In April 2014, the U.S. Food and Drug Administration (FDA) issued a drug safety communication entitled “FDA requires label changes to warn of rare but serious neurologic problems after epidural corticosteroid injections (ESI) for pain.”1 In May 2015 an expert panel convened by the FDA published their recommendations to prevent neurologic complications after ESI.2 The purpose of this article is to review the FDA warning and to summarize the expert panel recommendations.*
2009: The FDA begins evaluating serious neurologic events (SNE) associated with ESI. Cases in the medical literature and FDA adverse event reporting system (FAERS) included stroke, paralysis, spinal cord infarction, seizures, nerve injury, brain edema, loss of vision, and death.
2011: The FDA Safe Use Initiative facilitated the formation of an external advisory committee. The working group was to develop recommendations for minimizing risk of SNE with ESI.
2014 May: FDA Drug issues a Safety Communication requiring label change to warn of SNE after ESI.
2014 Nov.: FDA confers with the FDA’s Anesthetic and Analgesic Drug Products Advisory Committee to discuss the necessity of further regulatory actions. Concerns were raised by the FDA advisory committee regarding particulate steroids (methylprednisolone, triamcinolone, betamethasome) in suspension having a higher risk for SNEs than nonparticulate steroids (dexamethasome) in solution, but there was not clear agreement on the best course of action from the advisory committee. The FDA did not modify the safety communication warning.
2015 May: The FDA Safe Use Initiative multidisciplinary and national organization working group publishes their consensus report and recommendations in a paper entitled "Safeguards to Prevent Neurologic Complications after Epidural Steroid Injections".2 This report addresses numerous potential safety issues including sedation level, technique, use of fluoroscopy or other imaging guidance, injection of contrast prior to injection of steroid and avoidance of particulate steroids for injection, particularly in the cervical region.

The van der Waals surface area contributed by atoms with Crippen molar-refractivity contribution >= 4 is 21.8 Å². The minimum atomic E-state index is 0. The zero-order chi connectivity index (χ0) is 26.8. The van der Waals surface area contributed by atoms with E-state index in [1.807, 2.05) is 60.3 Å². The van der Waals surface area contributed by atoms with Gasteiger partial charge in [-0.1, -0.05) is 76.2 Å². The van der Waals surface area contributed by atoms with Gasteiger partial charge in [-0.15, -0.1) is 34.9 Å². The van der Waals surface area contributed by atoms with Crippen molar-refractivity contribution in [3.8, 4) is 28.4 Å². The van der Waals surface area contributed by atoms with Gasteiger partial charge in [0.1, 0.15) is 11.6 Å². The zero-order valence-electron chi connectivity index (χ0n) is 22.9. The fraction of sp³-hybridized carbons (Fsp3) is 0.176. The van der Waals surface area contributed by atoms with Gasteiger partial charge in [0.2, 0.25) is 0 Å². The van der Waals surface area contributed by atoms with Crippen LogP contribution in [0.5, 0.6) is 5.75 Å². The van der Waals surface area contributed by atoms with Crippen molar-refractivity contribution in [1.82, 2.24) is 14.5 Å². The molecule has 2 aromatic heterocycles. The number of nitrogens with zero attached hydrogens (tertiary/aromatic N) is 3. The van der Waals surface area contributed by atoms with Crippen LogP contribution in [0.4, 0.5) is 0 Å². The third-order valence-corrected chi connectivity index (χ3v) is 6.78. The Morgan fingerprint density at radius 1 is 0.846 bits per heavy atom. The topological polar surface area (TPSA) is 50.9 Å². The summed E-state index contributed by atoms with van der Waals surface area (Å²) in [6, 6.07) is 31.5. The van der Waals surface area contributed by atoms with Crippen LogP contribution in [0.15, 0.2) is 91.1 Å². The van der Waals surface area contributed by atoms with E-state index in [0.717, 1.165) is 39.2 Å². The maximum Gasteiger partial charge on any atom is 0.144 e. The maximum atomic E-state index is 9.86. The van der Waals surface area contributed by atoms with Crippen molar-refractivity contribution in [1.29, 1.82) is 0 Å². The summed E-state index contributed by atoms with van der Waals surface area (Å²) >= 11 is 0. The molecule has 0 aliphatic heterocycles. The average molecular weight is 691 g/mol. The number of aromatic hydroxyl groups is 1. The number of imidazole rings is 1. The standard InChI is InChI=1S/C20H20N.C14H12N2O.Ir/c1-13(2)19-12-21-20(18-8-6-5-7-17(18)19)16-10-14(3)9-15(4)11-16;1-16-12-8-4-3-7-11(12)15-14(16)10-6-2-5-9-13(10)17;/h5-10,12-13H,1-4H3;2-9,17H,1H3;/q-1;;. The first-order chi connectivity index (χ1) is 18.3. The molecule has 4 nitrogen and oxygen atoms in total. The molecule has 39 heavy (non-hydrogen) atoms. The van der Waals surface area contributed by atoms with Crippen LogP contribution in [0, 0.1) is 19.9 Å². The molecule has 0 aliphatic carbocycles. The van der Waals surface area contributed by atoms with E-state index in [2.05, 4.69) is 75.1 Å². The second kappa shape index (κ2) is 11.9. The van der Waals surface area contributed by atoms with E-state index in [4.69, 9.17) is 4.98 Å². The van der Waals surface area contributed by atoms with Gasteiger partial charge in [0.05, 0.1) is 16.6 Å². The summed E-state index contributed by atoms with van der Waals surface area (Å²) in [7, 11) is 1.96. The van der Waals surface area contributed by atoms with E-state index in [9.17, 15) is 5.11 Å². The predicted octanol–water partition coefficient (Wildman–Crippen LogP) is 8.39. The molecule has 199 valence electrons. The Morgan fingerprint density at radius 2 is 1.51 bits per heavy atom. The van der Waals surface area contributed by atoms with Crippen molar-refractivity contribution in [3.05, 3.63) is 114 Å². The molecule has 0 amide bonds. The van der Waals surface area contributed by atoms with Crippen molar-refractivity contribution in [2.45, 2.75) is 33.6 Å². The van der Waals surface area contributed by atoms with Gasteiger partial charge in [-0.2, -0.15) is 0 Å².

2015 Oct: FDA publishes "Serious Neurologic Events after Epidural Glucocorticoid Injection—The FDA’s Risk Assessment,"3 explaining their rationale for not differentiating the warning for particulate versus non-particulate steroids.
Both the FDA and the external consensus panel were confronted with numerous confounding variables and a striking lack of scientific data to illuminate the myriad issues surrounding SNE after ESI. The FDA recognized potential causes of SNE including technique-related issues such as intrathecal injection, epidural hematoma, direct nerve or spinal cord injury, and embolic infarction. Patient- and procedure-related contributors included selection criteria, anatomy, spinal level, approach (interlaminar or transforaminal), the degree of patient sedation, and use of fluoroscopy. A central question was the role of glucocorticoid preparations themselves including particulate steroid suspensions and non-particulate solutions. The vast majority of SNEs with infarction were associated with particulate steroid suspensions, which was supported by two animal studies. The FDA database with 1.3 million Medicare ESIs found that 80% utilized suspensions thereby making the relative frequency of this rare event with the different steroid preparations unclear. The use of solutions increased from 5% to 15% in younger patients and 4% to 9% in Medicare recipients between 2009 and 2013. However, there were SNEs with both suspensions and solutions during that review period.